Tideway’s testing temporary works challenge for Groundforce Shorco

19 Dec
Groundforce Shorco has supplied an innovative sheet piling and structural support solution for the installation of an Air Treatment Unit (ATU) at Tideway’s Deptford Church Street site in the south London borough of Lewisham.

Located next to the historic St Paul's Church in Deptford, this is an important element of the £4.4 billion Thames Tideway Tunnel project, a 25km combined sewer running mostly under the tidal section of the River Thames across London to capture, store and convey 95 per cent of the raw sewage and rainwater that currently overflows into the Thames.

At Deptford, a joint venture comprising Costain, Vinci Construction Grands Projets and Bachy Soletanche is currently installing the ATU, which will control and treat air exhausted from the sewer tunnel. The ATU is being installed alongside a massive, 60m-deep, 16m-diameter shaft that will carry effluent from street level to the main sewer tunnel below.

“When the sewer is operating, air will build up inside and needs to be vented,” explains Freddie Gorman, section engineer. “We can’t just let it come straight out; it needs to be filtered. When the shaft is completed, it will be capped and any air trapped inside will be fed through the ATU, where it’s treated. It then goes into a ventilation chamber before being vented out into the atmosphere.”

The ATU excavation is located in a confined area adjacent to the main 60m-deep shaft and comprises three separate sections.

To support the excavation, Groundforce supplied KD6 sheets and Larssen sheet piles with its Mechshore, Maxi and Mega Bracing frames. Three levels of frame were installed, with the larger-capacity Mega Brace frames located at the bottom to support the higher loads.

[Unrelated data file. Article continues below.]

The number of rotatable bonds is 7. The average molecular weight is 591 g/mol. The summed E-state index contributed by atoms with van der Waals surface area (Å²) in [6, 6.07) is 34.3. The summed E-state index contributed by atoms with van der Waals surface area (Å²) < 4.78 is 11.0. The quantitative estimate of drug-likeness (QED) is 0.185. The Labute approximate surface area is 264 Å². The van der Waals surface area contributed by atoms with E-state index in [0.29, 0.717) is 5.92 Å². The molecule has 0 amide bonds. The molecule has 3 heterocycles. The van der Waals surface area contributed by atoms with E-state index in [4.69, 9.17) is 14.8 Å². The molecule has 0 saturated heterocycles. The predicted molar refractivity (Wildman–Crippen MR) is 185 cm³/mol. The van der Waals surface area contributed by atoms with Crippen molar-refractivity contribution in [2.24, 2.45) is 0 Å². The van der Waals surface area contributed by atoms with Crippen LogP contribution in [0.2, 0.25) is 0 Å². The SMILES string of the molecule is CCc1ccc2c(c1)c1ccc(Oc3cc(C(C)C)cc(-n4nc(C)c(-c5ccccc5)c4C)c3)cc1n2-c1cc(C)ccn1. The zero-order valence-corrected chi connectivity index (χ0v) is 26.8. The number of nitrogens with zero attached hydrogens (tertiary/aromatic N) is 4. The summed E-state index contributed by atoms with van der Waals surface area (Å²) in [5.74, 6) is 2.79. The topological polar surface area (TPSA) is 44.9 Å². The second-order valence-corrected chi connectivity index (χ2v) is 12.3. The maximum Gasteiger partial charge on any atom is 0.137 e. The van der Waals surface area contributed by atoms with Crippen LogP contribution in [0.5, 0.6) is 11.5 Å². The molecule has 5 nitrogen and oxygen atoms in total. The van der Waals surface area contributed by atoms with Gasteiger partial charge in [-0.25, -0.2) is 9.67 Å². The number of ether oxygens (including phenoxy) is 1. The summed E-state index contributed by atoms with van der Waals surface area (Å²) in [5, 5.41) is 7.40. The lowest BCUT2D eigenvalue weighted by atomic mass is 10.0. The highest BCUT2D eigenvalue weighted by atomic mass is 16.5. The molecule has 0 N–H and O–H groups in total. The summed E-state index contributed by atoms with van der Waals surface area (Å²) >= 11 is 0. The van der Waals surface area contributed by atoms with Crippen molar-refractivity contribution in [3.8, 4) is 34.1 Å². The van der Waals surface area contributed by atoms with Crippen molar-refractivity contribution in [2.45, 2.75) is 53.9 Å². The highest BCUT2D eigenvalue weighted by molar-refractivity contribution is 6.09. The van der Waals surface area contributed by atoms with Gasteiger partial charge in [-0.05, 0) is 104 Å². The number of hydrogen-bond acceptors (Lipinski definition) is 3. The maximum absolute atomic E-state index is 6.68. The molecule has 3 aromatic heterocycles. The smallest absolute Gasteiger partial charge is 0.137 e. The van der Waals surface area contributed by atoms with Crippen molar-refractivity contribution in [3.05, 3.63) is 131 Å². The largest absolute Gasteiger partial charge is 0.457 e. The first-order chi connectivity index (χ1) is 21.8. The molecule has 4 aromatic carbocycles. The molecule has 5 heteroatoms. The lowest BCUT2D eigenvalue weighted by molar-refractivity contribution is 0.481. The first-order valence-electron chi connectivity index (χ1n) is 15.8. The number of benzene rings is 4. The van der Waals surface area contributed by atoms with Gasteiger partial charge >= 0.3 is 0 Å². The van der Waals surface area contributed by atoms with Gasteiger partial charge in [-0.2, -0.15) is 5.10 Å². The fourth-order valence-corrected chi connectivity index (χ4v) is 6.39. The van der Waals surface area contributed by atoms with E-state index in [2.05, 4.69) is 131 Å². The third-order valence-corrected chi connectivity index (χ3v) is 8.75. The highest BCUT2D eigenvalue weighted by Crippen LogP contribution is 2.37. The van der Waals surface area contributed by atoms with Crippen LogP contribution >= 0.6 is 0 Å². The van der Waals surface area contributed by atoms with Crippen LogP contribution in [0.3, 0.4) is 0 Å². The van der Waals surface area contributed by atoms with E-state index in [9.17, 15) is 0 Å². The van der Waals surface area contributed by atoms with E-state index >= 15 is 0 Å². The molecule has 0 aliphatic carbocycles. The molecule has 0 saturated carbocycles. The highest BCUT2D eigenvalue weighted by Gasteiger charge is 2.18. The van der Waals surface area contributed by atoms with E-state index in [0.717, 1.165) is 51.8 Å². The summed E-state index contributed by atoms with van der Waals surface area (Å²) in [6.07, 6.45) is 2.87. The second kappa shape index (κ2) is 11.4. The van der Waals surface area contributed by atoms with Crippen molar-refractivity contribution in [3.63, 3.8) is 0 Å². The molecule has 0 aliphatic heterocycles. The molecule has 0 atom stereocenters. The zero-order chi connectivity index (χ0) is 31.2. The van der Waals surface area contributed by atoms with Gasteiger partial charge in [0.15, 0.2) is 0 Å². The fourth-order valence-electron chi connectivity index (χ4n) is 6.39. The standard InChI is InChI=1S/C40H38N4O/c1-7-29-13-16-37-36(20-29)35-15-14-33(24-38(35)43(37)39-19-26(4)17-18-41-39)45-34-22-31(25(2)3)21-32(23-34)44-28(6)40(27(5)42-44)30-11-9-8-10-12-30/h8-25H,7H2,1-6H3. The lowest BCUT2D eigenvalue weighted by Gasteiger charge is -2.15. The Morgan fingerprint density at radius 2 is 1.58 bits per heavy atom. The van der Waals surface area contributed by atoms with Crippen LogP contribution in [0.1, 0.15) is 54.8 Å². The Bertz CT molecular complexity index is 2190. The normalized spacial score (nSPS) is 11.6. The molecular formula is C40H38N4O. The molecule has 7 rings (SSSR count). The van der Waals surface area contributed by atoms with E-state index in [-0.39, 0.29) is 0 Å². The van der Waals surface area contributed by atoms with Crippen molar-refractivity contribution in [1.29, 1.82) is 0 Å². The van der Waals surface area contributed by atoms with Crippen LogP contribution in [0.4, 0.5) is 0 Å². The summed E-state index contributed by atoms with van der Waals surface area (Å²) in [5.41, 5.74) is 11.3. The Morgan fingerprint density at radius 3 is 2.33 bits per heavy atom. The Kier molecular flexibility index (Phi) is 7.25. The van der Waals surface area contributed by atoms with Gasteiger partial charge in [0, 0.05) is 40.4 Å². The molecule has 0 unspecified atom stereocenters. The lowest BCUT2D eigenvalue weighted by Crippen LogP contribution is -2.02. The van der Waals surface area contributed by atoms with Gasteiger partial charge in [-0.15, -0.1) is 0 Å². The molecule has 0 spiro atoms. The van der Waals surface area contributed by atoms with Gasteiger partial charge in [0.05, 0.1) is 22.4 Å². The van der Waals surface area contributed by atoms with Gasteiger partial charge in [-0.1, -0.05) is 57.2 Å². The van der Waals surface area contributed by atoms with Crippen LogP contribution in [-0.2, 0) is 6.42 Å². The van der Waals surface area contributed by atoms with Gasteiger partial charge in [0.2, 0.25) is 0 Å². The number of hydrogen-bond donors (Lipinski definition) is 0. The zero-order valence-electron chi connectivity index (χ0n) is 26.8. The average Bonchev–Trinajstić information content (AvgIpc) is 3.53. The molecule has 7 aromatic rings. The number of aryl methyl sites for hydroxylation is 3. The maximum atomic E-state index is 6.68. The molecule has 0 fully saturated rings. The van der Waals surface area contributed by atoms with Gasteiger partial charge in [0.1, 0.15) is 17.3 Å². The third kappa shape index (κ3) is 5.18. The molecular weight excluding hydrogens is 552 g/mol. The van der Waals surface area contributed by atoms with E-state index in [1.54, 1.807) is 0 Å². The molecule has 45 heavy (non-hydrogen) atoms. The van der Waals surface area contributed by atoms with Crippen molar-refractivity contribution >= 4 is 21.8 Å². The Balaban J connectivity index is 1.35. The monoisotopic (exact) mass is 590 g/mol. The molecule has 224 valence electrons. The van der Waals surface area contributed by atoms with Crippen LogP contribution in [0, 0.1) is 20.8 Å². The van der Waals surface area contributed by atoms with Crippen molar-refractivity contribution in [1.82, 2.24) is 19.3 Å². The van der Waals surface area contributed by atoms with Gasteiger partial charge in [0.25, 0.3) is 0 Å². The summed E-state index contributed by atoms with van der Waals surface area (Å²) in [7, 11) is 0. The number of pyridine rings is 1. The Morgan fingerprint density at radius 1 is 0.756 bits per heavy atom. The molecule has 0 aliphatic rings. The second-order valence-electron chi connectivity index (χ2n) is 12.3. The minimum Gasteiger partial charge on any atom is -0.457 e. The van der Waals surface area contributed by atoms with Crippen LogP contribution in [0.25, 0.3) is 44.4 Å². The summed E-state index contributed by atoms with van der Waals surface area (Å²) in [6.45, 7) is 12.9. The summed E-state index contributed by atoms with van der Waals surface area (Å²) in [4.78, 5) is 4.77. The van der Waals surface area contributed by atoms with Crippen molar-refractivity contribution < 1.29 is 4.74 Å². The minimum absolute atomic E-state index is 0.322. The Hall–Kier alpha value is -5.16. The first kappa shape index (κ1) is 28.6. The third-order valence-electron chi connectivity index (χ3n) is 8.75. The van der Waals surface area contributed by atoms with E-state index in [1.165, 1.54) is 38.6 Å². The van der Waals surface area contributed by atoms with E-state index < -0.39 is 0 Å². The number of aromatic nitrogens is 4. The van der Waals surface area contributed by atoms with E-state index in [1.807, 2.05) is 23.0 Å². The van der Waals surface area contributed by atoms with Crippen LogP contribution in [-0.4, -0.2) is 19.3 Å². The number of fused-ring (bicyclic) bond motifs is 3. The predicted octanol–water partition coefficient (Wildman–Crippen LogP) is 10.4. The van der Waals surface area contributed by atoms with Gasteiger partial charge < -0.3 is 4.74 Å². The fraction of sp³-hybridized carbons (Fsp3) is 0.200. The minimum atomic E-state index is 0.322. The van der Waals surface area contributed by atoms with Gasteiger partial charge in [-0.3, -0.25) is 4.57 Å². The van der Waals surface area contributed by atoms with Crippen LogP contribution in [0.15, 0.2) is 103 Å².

The temporary works design was complicated by the fact that the three sections of the excavation, each a different size and depth, were constructed back-to-back, as Groundforce area manager Arpad Nagy explains:

“The frames work with and against each other and are interdependent. That means we couldn’t make any changes to one frame without affecting all of the others.”

The steel sheets lining the excavation also act as the outer skin of the formwork required to pour the reinforced concrete walls of the ATU chamber.

“The main reason why we were awarded this project is the engineering support, communication and cost saving on formwork,” says Arpad. “The original plan was to use formwork to construct the ATU walls but by pouring the concrete against the sheet piles the project cost has been reduced.” 

The complexity of the excavation, combined with varying ground levels and the proximity of the main shaft, meant the temporary works design process was challenging, yet rewarding.

“The whole evolution of the temporary works design took around seven months and went through eight different versions,” says Arpad. The first design meeting took place in April 2021 and the first delivery of equipment to site was not until December 2021.

Another challenge for the site team was the extremely hard and stony ground conditions on the site. This made it impossible to install the steel sheet piles just with the excavator-mounted vibrating hammer, therefore a pre-augering method had to be adopted.

Section C provided an engineering challenge due to the proximity of the existing shaft.

“We were tasked with designing a system to allow the removal of the sheets which were blocking the connection, as well as providing enough clearance to allow the concrete walls to be fully cast. We came up with using a trapezoidal frame in order to transfer loads to the existing capping beam, followed by a secondary temporary frame propping off the top of the capping beam in order to allow the removal of the frames below” explains senior engineer Ross Hope.

Freddie Gorman is pleased with progress so far. “We like to use companies that can offer a design service and hire the equipment - Groundforce is one of those. Their equipment and service has been excellent, and Arpad has been really helpful throughout.”

The job now moves onto a second phase – excavation to receive a long culvert that channels the filtered air from the ATU to the ventilation chamber.

“This excavation will be just as complicated, but we’ve learned a few things in phase one, so I’m sure we can provide a suitable solution,” says Arpad.